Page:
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Political Rivalry in China Part 1 – Plots to Overthrow Xi Jinping

Part 1: Plots to Overthrow Xi Jinping

As the Preface of this series pointed out, the Chinese Communist Party’s (CCP’s) officialdom system lacks an established mechanism to enable a new leader to appoint his own people and remove those who are not. The new leader has to find ways to build up his team. [1]

When Xi Jinping took office, he used the anti-corruption campaign as the main method to replace numbers of officials with people who share his “China Dream.”

However, vacating seats was not the only reason for Xi to remove disloyal officials. There is a more critical reason: some officials such as Bo Xilai, Zhou Yongkang, Xu Caihou, and Ling Jihua devised political plots to overthrow Xi. Xi was thus, for his own survival, forced to purge them.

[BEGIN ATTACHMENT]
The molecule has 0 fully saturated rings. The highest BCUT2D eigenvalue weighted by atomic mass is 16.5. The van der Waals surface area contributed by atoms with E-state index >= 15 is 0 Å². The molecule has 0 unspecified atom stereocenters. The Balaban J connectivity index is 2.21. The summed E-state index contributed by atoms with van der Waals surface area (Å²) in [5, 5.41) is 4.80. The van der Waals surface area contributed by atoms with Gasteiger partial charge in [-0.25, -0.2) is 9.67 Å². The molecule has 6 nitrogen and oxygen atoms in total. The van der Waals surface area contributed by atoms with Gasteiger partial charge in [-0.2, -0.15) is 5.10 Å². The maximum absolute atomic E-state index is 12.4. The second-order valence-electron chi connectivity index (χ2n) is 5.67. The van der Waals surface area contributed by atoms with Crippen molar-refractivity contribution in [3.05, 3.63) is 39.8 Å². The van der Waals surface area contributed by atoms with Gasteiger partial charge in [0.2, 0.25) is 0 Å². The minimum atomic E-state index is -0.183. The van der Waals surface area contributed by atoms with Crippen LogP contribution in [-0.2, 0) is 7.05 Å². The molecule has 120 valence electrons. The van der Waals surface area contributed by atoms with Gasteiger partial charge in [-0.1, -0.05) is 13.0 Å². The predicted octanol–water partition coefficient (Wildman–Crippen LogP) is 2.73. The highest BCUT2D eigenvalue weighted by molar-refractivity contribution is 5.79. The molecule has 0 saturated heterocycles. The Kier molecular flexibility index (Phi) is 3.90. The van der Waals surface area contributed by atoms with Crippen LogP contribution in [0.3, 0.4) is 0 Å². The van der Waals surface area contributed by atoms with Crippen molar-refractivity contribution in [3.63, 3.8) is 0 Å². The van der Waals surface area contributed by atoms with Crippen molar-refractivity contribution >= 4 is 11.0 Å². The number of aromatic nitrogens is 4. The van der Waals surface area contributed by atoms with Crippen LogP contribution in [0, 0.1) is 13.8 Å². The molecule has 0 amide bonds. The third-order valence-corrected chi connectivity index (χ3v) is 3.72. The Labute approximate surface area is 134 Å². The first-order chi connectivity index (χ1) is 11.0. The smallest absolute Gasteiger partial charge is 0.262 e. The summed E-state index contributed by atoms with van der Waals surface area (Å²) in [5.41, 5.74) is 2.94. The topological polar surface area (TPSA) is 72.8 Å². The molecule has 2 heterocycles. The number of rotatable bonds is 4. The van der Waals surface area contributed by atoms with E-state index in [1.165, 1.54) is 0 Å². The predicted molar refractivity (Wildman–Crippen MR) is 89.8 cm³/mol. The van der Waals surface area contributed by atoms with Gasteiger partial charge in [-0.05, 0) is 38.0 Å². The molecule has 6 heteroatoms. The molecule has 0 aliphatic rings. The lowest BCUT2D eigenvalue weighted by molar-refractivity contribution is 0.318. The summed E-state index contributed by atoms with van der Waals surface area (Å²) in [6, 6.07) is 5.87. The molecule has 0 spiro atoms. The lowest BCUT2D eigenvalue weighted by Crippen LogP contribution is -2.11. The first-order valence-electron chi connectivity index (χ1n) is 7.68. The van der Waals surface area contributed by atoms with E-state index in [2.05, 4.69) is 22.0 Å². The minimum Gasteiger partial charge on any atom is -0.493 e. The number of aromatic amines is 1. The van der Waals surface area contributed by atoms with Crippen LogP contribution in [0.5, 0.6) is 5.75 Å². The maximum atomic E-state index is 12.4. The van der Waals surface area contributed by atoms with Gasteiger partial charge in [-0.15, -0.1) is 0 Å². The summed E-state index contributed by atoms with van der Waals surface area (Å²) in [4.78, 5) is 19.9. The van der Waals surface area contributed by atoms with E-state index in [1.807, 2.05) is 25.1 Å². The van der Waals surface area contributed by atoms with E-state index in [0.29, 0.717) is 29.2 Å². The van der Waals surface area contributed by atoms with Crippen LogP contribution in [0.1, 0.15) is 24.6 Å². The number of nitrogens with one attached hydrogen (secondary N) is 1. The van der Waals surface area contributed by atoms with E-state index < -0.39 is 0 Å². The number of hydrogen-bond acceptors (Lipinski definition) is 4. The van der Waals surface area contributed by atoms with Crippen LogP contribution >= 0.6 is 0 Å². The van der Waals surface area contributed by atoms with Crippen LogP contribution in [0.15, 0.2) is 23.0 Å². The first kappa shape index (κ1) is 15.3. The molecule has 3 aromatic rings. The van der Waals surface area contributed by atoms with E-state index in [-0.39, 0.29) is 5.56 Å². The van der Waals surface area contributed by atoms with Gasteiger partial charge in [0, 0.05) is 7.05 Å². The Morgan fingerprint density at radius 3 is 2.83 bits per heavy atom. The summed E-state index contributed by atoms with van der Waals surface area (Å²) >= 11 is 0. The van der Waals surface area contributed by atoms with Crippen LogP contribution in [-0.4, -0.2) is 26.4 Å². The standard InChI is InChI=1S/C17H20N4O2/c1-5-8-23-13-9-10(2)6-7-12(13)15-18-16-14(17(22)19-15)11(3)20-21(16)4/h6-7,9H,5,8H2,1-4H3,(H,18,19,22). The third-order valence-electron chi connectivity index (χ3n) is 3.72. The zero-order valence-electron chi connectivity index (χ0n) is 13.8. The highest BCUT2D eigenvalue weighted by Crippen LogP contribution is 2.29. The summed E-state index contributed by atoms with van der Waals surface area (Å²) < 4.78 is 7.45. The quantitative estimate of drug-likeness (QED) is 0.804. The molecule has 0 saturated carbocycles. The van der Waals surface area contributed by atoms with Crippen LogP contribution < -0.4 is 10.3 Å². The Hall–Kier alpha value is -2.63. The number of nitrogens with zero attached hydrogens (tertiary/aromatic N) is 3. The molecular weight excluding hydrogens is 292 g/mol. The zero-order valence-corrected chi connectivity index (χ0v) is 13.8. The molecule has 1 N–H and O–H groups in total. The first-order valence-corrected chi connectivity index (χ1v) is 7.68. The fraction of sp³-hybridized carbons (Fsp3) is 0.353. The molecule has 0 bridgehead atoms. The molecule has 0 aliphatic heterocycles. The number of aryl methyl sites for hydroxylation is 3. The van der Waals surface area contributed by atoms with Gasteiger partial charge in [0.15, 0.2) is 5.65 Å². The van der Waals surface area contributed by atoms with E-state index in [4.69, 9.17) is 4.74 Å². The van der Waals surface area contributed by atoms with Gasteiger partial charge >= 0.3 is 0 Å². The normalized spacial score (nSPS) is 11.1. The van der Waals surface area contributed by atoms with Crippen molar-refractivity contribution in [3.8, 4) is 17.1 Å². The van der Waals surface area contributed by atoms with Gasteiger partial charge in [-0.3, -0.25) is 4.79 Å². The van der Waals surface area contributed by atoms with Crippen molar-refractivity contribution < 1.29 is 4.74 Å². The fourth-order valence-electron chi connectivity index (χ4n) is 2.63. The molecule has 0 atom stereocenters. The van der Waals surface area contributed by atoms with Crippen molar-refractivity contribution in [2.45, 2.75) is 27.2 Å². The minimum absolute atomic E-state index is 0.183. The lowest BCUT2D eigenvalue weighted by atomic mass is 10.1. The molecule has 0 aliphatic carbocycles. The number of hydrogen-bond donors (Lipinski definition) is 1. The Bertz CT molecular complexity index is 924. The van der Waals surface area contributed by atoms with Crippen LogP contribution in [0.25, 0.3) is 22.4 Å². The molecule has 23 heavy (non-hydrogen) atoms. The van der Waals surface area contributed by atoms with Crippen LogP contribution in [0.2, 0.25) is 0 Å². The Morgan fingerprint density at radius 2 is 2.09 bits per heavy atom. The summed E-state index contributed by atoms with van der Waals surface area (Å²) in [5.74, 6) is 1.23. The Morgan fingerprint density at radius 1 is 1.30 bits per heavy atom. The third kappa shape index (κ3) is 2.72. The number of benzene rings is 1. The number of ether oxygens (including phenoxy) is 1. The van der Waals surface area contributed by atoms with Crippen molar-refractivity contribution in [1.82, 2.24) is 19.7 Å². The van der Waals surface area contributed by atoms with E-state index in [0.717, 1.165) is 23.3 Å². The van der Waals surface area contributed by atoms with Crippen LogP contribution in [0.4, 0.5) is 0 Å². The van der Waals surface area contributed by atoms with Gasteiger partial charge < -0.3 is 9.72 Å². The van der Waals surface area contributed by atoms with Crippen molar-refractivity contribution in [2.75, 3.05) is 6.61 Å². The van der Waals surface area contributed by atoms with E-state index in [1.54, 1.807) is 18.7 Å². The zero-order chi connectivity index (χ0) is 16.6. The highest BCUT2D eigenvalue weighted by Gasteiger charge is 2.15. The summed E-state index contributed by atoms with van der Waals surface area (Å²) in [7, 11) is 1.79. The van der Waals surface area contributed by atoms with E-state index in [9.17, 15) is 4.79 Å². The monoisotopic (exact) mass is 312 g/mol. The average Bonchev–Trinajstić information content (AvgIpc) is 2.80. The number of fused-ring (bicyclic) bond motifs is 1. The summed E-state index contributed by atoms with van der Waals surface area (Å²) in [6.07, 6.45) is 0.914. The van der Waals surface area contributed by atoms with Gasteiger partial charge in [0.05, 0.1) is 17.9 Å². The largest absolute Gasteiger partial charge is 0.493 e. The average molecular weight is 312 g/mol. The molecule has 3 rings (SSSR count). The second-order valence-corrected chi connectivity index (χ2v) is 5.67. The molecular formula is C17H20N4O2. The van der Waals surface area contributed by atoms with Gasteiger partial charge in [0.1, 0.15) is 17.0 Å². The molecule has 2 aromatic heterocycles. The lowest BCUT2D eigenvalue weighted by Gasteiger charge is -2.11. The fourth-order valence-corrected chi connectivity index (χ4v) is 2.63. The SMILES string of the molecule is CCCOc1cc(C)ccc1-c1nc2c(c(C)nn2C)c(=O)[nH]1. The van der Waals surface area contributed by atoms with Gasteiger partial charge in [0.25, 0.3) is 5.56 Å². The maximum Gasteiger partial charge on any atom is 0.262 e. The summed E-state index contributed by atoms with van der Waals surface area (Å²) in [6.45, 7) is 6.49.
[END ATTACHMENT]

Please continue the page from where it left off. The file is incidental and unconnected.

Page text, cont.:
In this article, we will go through a few widespread political coup stories that appeared in Chinese media.

Though most Western media did not report these stories, they were widely covered in Chinese media outside of China. Epoch Times, an independent media based in the U.S. has the most extensive coverage [2]. Some media with strong ties to the CCP, such as Phoenix Weekly, a publication under Phoenix Television, reported some coup attempts [3]. In addition, a few state media in China used code words as a means to confirm the information.

The most well-known coup story was the plot by Bo Xilai and Zhou Yongkang. A popular version was:

Bo became the Party Secretary of Chongqing in 2007. With the ambition to claim leadership in Beijing, Bo started a high-profile “singing the ‘red’ (songs) and fighting the ‘black’ (the mafia)” campaign to build up his popularity with the public. In actuality, his fighting the “black” campaign targeted wealthy businessmen so that he could “appropriate” huge sums of money from them.